Saturday, July 12, 2008

Slothful Saturday Scoops

A lazy Saturday morning here, where I am still sitting in my pajamas in front of my box fan on my bed at 11 a.m. The sun is milky, the street is quiet, the day stretches before me, as langorous and unscheduled as a cat.

(I am not sure whether that's a good simile or not, but it's Saturday and I'm feeling lazy (too lazy to find another word so I'm not repeating myself, even). So what the hell.)

Next Kidlit Drinks Night!
And it's a Very Special Swanky Summer Kidlit Drinks Night, on July 29 at 6:30 p.m. We're abandoning our downscale punk digs at Sweet & Vicious and heading uptown to someplace I've always wanted to visit -- the Library Hotel, at 299 Madison Ave. (at 41st St.), and its Bookmarks Lounge, which has an outdoor roof deck. See you all there!

Submissions News, Part I: Most of the June-to-mid-July SQUIDs went out yesterday. The remainder will follow this coming week.

Submissions News, Part II:
I am closing to most unagented submissions for the next two and a half months -- through October 1, 2008 -- to give me time to try to really, truly, once-and-for-all clear out my backlog (the goal is to have this done by my 30th birthday in September, to start that fourth decade with a clean slate). Agented submissions are still very much welcome; or if I have requested a revision of a manuscript from you, or you were at the New Jersey SCBWI conference and have the sticker to prove it, you can still send submissions along as well. But no new unagented or unsolicited manuscripts until further notice, please.

A bit of advice: In this latest batch of SQUIDs, I noticed one sneaky Pete tried to circumvent the one-ms.-at-a-time rule by sending three different manuscripts in three different genres under three different names. The giveaways? The three names all shared common elements; the addresses were all along the same road in a rural part of a Midwestern state; the three manuscripts were dated within five days of one another; and all three query letters began in the exact same way: "Attention Ms. Klein: My manuscript [title] is a [number]-word [genre] about [subject]," in the same font.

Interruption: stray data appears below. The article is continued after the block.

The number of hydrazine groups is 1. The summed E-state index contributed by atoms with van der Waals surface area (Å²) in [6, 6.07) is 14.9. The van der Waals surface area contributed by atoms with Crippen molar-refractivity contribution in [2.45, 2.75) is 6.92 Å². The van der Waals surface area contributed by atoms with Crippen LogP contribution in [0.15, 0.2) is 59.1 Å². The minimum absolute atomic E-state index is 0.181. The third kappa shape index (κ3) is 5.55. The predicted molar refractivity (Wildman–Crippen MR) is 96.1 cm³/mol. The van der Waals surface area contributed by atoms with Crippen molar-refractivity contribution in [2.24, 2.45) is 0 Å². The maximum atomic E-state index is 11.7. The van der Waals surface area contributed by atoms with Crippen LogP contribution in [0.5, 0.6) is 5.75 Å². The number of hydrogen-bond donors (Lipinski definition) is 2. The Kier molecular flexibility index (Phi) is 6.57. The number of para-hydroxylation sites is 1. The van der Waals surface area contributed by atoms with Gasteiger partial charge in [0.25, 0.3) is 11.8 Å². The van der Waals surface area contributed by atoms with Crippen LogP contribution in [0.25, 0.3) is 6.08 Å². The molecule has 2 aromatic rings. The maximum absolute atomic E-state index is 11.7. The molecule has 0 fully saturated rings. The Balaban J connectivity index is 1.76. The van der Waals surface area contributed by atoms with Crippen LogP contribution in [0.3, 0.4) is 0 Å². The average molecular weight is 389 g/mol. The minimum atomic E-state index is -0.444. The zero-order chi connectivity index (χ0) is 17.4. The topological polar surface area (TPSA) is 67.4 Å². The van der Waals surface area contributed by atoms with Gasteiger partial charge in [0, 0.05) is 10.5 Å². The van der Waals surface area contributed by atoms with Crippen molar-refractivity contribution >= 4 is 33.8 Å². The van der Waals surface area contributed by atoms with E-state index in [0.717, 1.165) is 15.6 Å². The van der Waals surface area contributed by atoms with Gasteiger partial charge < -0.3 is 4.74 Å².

Do not do this, people. It is not cool. We editors are not stupid; we notice these things, and they annoy us, and that hurts your chances of getting any of the three ms. through, as I don't want to work with someone who tries to trick me. Send me your one best ms. that seems most suited to me based on what else I edit, and wait your turn.

(My favorite Sneaky-Writer-Outwitted story: Back when I was Arthur's editorial assistant, we received a manuscript set among smugglers in Dorset, beautifully "written" by a woman who claimed to have been working on it for ages. But two things set my antennae humming: one, the "manuscript" was already formatted and typeset into book form, and two, the style and subject matter were distinctly old-fashioned -- still interesting, but not like most contemporary ms. we see, and not in a self-aware retro manner, either. So out of curiosity, I Googled the first sentence, and it took me straight to this page for Moonfleet, on the public-domain literature website Bibliomania.